“Cut Me One From His Small!”

Apologies for the late post this week; Last week I was deeply involved in a couple of projects that prevented me from completing the readings until yesterday.

Here are the readings for the upcoming week:

  1. Moby Dick by Herman Melville, Ch. 76-92  (GBWW Vol. 48, pp. 154-188)
  2. The Virginia Constitution” by Thomas Jefferson (GGB Vol. 6, pp. 502-517; Query 13 of Notes on Virginia)
  3. Geological Evolution” by Sir Charles Lyell (GGB Vol. 8, pp. 319-324; Principles of Geology Vol. III, Ch. I)
  4. Of Cannibals” by Michel de Montaigne (GBWW Vol. 23, pp. 143-149)
  5. On the Loadstone and Magnetic Bodies by William Gilbert, Book V (GBWW Vol. 26, pp. 92-105)
  6. The Politics of Aristotle, Book V (GBWW Vol. 8, pp. 502-519)

With three standalone works this week, today is a great time for anyone who has been sitting on the sidelines to get his feet wet with this reading project. Take it at whatever pace you want; just take it!

Here are some observations on last week’s readings:

  1. Moby Dick by Herman Melville, Chapters 55-75: If Ahab’s soliloquy over the dead sperm whale didn’t give you chills, I think there must be something wrong with you. And since I still bear emotional scars from seeing Jaws as a small child, the scene with the sharks was unsettling; “if you have never seen that sight, then suspend your decision about the propriety of devil-worship, and the expediency of conciliating the devil.” *shudder*
  2. “First Inaugural Address” by Abraham Lincoln: The tone of this speech is conciliatory, but if you read it closely, he’s telling the South that he will come after them if they don’t submit fully to federal power. It’s no wonder that Lincoln continues to excite such strong emotions on both sides.
  3. An Enquiry Concerning Human Understanding by David Hume, Sections X-XII: I want to make a separate post discussing Hume’s argument against miracles, so you should see that in another day or two.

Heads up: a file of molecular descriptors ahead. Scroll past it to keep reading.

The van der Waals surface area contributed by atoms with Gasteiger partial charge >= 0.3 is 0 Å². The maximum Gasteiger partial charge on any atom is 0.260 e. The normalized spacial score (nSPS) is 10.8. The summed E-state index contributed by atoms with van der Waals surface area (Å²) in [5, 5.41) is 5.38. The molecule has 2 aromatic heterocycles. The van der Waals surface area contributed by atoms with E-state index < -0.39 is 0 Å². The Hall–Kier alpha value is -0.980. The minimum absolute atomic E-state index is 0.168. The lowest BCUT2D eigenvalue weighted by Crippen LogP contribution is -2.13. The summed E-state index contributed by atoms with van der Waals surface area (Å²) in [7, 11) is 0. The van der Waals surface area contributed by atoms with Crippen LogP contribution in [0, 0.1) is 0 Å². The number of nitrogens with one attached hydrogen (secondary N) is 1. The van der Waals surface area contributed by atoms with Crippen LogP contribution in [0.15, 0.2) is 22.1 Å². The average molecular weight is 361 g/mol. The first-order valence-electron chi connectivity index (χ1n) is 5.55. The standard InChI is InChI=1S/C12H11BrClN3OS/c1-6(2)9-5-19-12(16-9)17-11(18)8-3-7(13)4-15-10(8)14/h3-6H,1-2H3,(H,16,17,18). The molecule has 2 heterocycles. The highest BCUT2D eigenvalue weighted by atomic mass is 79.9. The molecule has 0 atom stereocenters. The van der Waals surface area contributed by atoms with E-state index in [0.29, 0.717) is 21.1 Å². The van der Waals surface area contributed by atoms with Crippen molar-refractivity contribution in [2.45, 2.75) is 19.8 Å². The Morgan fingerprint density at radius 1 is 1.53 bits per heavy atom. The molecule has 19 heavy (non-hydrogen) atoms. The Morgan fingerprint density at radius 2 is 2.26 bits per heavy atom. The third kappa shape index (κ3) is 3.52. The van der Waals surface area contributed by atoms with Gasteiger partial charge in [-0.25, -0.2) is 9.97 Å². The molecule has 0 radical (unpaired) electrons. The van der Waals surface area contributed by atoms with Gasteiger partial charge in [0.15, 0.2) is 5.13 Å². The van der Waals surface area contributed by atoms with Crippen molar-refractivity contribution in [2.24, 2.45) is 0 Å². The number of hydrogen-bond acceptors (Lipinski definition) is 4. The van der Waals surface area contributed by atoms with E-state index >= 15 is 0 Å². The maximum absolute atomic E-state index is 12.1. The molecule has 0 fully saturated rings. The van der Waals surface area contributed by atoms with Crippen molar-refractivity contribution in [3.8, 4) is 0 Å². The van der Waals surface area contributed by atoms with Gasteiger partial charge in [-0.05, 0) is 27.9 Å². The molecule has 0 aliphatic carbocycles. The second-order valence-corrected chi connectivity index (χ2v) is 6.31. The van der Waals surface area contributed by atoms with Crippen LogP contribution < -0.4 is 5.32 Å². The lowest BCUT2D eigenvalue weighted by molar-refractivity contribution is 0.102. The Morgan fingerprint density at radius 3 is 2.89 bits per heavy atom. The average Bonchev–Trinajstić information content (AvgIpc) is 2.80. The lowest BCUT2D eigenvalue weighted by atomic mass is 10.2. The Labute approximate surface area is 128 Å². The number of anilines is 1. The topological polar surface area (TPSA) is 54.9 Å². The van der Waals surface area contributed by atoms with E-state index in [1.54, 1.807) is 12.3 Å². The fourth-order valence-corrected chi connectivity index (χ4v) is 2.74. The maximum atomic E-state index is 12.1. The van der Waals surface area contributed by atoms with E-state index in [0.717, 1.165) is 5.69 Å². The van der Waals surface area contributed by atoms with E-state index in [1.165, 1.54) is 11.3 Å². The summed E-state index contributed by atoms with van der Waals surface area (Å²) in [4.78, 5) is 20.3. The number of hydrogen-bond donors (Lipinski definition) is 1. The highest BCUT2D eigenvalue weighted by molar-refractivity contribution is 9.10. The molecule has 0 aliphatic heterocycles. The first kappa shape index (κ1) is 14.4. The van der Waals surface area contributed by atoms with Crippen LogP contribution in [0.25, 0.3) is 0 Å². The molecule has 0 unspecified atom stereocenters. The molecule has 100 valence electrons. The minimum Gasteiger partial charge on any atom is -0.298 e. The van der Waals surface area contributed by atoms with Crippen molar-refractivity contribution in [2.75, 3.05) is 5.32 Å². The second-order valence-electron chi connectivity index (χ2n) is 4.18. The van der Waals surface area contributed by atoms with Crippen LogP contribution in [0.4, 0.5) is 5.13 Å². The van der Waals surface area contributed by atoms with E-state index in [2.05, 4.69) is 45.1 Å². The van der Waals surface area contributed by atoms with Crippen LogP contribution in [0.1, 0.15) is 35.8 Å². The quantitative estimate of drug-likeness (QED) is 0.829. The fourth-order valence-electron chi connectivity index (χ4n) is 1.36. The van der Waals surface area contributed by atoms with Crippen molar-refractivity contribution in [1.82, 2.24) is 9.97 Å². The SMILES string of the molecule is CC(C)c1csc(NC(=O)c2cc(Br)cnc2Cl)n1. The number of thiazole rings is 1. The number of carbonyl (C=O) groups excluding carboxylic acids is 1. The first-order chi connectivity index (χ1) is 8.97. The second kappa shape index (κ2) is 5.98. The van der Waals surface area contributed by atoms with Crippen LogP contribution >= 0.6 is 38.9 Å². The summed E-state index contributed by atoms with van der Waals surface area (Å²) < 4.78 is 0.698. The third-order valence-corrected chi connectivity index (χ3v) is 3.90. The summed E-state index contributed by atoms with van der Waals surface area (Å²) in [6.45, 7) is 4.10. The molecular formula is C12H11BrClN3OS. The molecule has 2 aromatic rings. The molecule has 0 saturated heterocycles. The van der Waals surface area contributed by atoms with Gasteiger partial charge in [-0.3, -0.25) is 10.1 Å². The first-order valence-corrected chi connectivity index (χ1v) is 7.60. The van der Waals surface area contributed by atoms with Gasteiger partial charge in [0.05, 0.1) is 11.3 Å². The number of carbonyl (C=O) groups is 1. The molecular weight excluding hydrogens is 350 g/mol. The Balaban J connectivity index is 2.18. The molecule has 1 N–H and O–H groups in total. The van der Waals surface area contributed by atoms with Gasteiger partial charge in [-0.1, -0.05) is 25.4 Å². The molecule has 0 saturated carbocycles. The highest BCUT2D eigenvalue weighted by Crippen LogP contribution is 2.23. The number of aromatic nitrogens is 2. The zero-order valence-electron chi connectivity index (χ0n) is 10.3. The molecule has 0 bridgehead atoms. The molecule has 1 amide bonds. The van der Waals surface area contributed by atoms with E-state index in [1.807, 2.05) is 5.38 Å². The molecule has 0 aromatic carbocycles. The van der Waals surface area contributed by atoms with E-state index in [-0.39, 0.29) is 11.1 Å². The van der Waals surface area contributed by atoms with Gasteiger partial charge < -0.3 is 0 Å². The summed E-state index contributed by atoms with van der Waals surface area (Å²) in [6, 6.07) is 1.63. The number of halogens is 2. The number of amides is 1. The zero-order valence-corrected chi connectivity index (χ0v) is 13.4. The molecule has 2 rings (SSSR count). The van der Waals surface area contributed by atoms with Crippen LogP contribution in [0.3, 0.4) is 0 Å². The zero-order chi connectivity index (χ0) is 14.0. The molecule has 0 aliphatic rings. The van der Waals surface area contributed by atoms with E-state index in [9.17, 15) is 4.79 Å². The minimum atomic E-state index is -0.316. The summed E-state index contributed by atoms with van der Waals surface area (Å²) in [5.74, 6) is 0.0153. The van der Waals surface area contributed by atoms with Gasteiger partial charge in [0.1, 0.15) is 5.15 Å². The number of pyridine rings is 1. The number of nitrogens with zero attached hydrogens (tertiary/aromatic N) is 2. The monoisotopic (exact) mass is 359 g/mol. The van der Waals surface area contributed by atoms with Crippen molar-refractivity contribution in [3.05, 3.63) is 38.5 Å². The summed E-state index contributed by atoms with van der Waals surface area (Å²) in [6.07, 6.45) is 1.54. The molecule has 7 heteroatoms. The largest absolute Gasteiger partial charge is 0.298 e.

4. Federalist #84-85: Just some miscellaneous mopping up here. It’s too bad that Hamilton wasn’t a sincere defender of the doctrine of enumerated powers. His statement is defense of it in #84 is great, but once he became Secretary of the Treasury he spent nearly all of his time trying to undermine it.
  5. On the Loadstone and Magnetic Bodies by William Gilbert, Book IV: When I was a Boy Scout and did orienteering, I learned the difference between true north and magnetic north, but this was the first time I had ever encountered a detailed discussion of why the phenomenon exists and what its practical effects are. It was quite illuminating. I found especially interesting the part about how the compasses made in different parts of Europe were sometimes incompatible with the mariners’ charts made in different regions.
  6. The Politics of Aristotle, Book IV: At the risk of sounding like a broken record, here again I can’t help thinking that society must relearn the lessons taught in this book. A society in which the middle class preponderates and property ownership is widely distributed is the best safeguard of social order. It’s too bad that our system today is designed to squeeze the middle out of existence.

If you’re hitting the road to see family this time of year, it’s a fine opportunity to take along a Great Book to help pass the time in the airport or when it’s not your turn to drive. (I wouldn’t recommend reading a Great Book while driving.) Who knows? You could very well read something that has a bearing on something you’ll run into during those reunions.


About Dr. J

I am Professor of Humanities at Faulkner University, where I chair the Department of Humanities and direct online M.A. and Ph.D. programs based on the Great Books of Western Civilization. I am also Associate Editor of the Journal of Faith and the Academy and a member of the faculty at Liberty Classroom.
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One Response to “Cut Me One From His Small!”

  1. laurie says:

    I’m having a hard time with Aristotle [ first exposure ever that i remember] but finding moby dick more enjoyable than i thought. i too did not mind melville’s meanderings and asides.

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